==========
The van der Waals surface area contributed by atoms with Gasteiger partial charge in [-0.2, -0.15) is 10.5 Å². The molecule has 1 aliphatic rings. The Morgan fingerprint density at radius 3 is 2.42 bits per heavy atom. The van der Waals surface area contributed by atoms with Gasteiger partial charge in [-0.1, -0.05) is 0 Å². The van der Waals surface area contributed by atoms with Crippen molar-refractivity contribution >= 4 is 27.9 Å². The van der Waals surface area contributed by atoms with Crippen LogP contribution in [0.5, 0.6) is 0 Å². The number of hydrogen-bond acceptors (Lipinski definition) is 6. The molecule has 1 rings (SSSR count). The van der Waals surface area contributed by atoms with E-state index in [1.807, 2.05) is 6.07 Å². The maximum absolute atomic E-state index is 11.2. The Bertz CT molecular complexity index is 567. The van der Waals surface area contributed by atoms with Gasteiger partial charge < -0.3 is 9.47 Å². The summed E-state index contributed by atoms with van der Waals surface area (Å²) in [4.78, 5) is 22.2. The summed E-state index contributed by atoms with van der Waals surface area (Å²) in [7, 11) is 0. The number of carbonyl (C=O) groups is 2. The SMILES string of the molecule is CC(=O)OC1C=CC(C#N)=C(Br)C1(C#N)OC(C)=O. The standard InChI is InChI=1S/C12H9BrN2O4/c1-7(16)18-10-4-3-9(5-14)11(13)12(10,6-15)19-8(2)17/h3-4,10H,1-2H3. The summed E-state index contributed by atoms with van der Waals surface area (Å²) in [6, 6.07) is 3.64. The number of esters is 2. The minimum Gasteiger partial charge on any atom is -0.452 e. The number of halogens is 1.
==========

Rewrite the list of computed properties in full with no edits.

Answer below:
The van der Waals surface area contributed by atoms with Gasteiger partial charge in [-0.2, -0.15) is 10.5 Å². The molecule has 1 aliphatic rings. The Morgan fingerprint density at radius 3 is 2.42 bits per heavy atom. The van der Waals surface area contributed by atoms with Gasteiger partial charge in [-0.1, -0.05) is 0 Å². The van der Waals surface area contributed by atoms with Crippen molar-refractivity contribution >= 4 is 27.9 Å². The van der Waals surface area contributed by atoms with Crippen LogP contribution in [0.5, 0.6) is 0 Å². The number of hydrogen-bond acceptors (Lipinski definition) is 6. The molecule has 1 rings (SSSR count). The van der Waals surface area contributed by atoms with E-state index in [1.807, 2.05) is 6.07 Å². The maximum absolute atomic E-state index is 11.2. The Bertz CT molecular complexity index is 567. The van der Waals surface area contributed by atoms with Gasteiger partial charge < -0.3 is 9.47 Å². The summed E-state index contributed by atoms with van der Waals surface area (Å²) in [4.78, 5) is 22.2. The summed E-state index contributed by atoms with van der Waals surface area (Å²) in [7, 11) is 0. The number of carbonyl (C=O) groups is 2. The SMILES string of the molecule is CC(=O)OC1C=CC(C#N)=C(Br)C1(C#N)OC(C)=O. The standard InChI is InChI=1S/C12H9BrN2O4/c1-7(16)18-10-4-3-9(5-14)11(13)12(10,6-15)19-8(2)17/h3-4,10H,1-2H3. The summed E-state index contributed by atoms with van der Waals surface area (Å²) in [6, 6.07) is 3.64. The number of esters is 2. The minimum Gasteiger partial charge on any atom is -0.452 e. The number of halogens is 1.